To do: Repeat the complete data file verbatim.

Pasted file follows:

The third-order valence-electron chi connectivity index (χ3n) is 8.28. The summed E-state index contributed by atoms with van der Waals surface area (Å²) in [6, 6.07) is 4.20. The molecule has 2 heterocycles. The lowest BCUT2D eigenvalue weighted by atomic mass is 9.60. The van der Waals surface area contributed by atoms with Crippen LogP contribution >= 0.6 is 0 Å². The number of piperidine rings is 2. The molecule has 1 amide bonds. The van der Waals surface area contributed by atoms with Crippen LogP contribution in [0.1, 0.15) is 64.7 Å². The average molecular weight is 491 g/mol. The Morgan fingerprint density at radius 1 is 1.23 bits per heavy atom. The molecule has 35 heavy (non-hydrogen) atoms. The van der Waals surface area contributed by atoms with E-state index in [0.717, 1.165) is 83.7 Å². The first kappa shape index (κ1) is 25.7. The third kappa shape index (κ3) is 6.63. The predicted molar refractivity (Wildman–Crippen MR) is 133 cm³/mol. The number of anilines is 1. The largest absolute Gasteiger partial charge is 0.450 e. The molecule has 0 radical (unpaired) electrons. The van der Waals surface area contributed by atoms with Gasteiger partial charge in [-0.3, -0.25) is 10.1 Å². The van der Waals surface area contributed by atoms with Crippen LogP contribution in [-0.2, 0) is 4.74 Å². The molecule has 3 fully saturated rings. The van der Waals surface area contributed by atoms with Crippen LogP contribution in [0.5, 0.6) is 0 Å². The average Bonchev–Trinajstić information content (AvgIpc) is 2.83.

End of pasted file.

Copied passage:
The third-order valence-electron chi connectivity index (χ3n) is 8.28. The summed E-state index contributed by atoms with van der Waals surface area (Å²) in [6, 6.07) is 4.20. The molecule has 2 heterocycles. The lowest BCUT2D eigenvalue weighted by atomic mass is 9.60. The van der Waals surface area contributed by atoms with Crippen LogP contribution >= 0.6 is 0 Å². The number of piperidine rings is 2. The molecule has 1 amide bonds. The van der Waals surface area contributed by atoms with Crippen LogP contribution in [0.1, 0.15) is 64.7 Å². The average molecular weight is 491 g/mol. The Morgan fingerprint density at radius 1 is 1.23 bits per heavy atom. The molecule has 35 heavy (non-hydrogen) atoms. The van der Waals surface area contributed by atoms with E-state index in [0.717, 1.165) is 83.7 Å². The first kappa shape index (κ1) is 25.7. The third kappa shape index (κ3) is 6.63. The predicted molar refractivity (Wildman–Crippen MR) is 133 cm³/mol. The number of anilines is 1. The largest absolute Gasteiger partial charge is 0.450 e. The molecule has 0 radical (unpaired) electrons. The van der Waals surface area contributed by atoms with Gasteiger partial charge in [-0.3, -0.25) is 10.1 Å². The van der Waals surface area contributed by atoms with Crippen LogP contribution in [-0.2, 0) is 4.74 Å². The molecule has 3 fully saturated rings. The van der Waals surface area contributed by atoms with Crippen LogP contribution in [0.5, 0.6) is 0 Å². The average Bonchev–Trinajstić information content (AvgIpc) is 2.83.